Sep 22, 2016

Worcester EMS Participates in Disaster Drill

IAEP Local 95 recently participated in a disaster drill with other area first responders at the DCU Center in Worcester, Massachusetts. Local President Bryan Urato used Google Glass while evaluating a volunteer “victim” during the exercise, which was produced by Umass Memorial Medical Center.

“Continued training and preparedness is crucial for EMS professionals, who are required to respond to a wide variety of dangerous circumstances on the job every day,” said IAEP National Director Phil Petit.

Read the full story below, originally posted here.
Disaster drill at DCU Center in Worcester tests readiness
 
WORCESTER - The DCU Center is often filled with screaming fans. But during a disaster drill Tuesday, the screams were simulating screams of pain.
 
“It gets your blood pumping,” said "victim" Chris Minor of the Princeton Fire Department, who is attending the state fire academy. “We know it’s a training, but still, you think, it’s a lot of people, how would I react from the other side, how would people react. Controlling water flowing, it’s one thing. Controlling people flowing (out of a disaster), it’s almost like herding cats sometimes.”
 
About 100 volunteer victims in orange T-shirts punctuated with bullet holes and fake blood sprawled on the floor of the DCU Center for the disaster drill and a simulated active-shooter exercise Tuesday.
 
Produced by UMass Memorial Medical Center, the exercise was training for first responders, area fire and police departments, and hospital workers who may have to respond to a mass casualty incident.
 
The basic scenario was a shooter opening fire at a live concert.
 
The morning session focused primarily on care of victims, as first responders - with new technology - enter the room after the shooting.
 
A drone flew overhead so paramedics and others could find injured patients and assess the scene. Meanwhile, a paramedic wore a pair of Google Glass glasses to provide real-time evaluation of patients while communicating with doctors.
 
Then about 12:30 p.m., while the band Far From Eden played “Long Train Running” by the Doobie Brothers, there was a loud bang and the crowd hit the floor. A SWAT team entered minutes later, followed later by paramedics, firefighters and other first responders.
 
The “walking wounded” (each volunteer victim was given a card that identified the type and extent of his or her injuries - from walking wounded to deceased) went to St. Vincent Hospital across the street. Ambulances arrived to take other “victims” to UMass Memorial Medical Center campuses in the city. Even an “AmbuBus” operated by the Worcester Regional Transit Authority arrived at the scene to take patients to the hospital.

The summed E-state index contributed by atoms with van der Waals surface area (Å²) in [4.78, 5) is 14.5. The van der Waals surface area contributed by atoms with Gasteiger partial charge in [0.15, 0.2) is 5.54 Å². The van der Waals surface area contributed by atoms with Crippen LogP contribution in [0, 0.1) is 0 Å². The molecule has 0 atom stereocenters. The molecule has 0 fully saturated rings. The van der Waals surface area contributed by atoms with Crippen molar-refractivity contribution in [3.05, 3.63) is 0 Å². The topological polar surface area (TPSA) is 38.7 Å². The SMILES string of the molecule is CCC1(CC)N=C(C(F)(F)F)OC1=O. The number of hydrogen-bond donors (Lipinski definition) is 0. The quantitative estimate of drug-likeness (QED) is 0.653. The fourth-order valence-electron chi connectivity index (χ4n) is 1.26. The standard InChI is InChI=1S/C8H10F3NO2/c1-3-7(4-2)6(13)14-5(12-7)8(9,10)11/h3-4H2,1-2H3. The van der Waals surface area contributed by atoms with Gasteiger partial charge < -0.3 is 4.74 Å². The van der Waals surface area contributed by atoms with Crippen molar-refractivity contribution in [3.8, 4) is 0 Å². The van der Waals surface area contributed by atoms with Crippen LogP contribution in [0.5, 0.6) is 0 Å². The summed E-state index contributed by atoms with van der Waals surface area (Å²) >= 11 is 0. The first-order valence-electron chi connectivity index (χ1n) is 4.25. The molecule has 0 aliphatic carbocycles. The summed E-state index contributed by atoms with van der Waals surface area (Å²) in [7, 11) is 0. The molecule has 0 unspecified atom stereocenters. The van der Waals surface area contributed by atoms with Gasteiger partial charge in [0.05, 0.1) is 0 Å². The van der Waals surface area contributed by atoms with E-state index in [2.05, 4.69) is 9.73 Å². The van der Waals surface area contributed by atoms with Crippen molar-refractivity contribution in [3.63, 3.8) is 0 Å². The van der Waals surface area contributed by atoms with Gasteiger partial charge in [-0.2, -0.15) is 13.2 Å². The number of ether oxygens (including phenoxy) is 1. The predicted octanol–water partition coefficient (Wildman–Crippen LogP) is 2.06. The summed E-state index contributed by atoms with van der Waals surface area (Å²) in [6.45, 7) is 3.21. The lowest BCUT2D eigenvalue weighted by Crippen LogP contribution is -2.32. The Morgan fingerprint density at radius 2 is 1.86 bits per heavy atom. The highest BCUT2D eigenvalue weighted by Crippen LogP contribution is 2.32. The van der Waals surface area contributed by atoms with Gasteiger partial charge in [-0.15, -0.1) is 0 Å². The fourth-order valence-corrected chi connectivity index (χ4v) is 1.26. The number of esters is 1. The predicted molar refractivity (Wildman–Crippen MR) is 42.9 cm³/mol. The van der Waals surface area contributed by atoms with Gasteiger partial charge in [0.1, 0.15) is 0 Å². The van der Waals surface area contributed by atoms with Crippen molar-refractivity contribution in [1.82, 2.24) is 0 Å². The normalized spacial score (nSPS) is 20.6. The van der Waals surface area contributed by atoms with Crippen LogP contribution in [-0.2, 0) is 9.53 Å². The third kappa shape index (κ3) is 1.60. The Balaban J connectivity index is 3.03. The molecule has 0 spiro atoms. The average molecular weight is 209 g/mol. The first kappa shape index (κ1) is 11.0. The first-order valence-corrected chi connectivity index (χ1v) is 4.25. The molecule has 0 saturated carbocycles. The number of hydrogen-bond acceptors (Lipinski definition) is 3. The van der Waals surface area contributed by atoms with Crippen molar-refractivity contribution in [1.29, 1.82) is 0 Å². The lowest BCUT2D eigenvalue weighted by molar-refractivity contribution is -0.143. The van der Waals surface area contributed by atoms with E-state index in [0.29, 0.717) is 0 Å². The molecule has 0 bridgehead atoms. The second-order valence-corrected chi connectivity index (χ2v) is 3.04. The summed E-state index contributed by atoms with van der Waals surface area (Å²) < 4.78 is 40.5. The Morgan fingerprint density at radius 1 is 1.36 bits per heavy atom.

“Today is all about preparing the city of Worcester, and the region of Massachusetts that we live in to respond to an active shooting event, to a mass casualty event,” said Dr. John Broach, an emergency department doctor at UMass Memorial, who was the lead doctor organizing the event.
“We have players from all the different first response agencies who are all together preparing together to respond to something that unfortunately is tragic and relatively likely.”


There were several indicators that the scenario was a simulation. “Victims” wore stopwatches in a morning exercise to time how long it took to be reached by paramedics, for instance. Evaluators walked around observing as paramedics helped victims after the shooting. As the ambulances waited for victims to come outside, a civilian drove up and parked right in front of the exit to the triage area.
 
“It was a mixture of boredom, hilarity and scariness, because you have to practice this,” said Matt Robert, one of the “opening musical acts” for the concert.
 
Meanwhile, several organizers and lead participants stressed the importance of preparedness and training, particularly after the arrest of a New Jersey man allegedly responsible for planting bombs in New York and New Jersey last weekend.
 
“The more of these we do, the better,” Worcester Police Chief Steven M. Sargent said at the scene. "We all do training separately, but to get (all the agencies) together is really key ... the more we train, the more we work together, the more lives we save.”
Worcester EMS has been providing all-paramedic (ALS) emergency response services to the city of Worcester for over 30 years.

More News from Worcester EMS:

Union Secures Radio Upgrade for Worcester EMS

Play Ball! Worcester EMS Hosts National EMS Week Fundraiser

Worcester EMS Ramps Up Safety with Ballistic Vests
 

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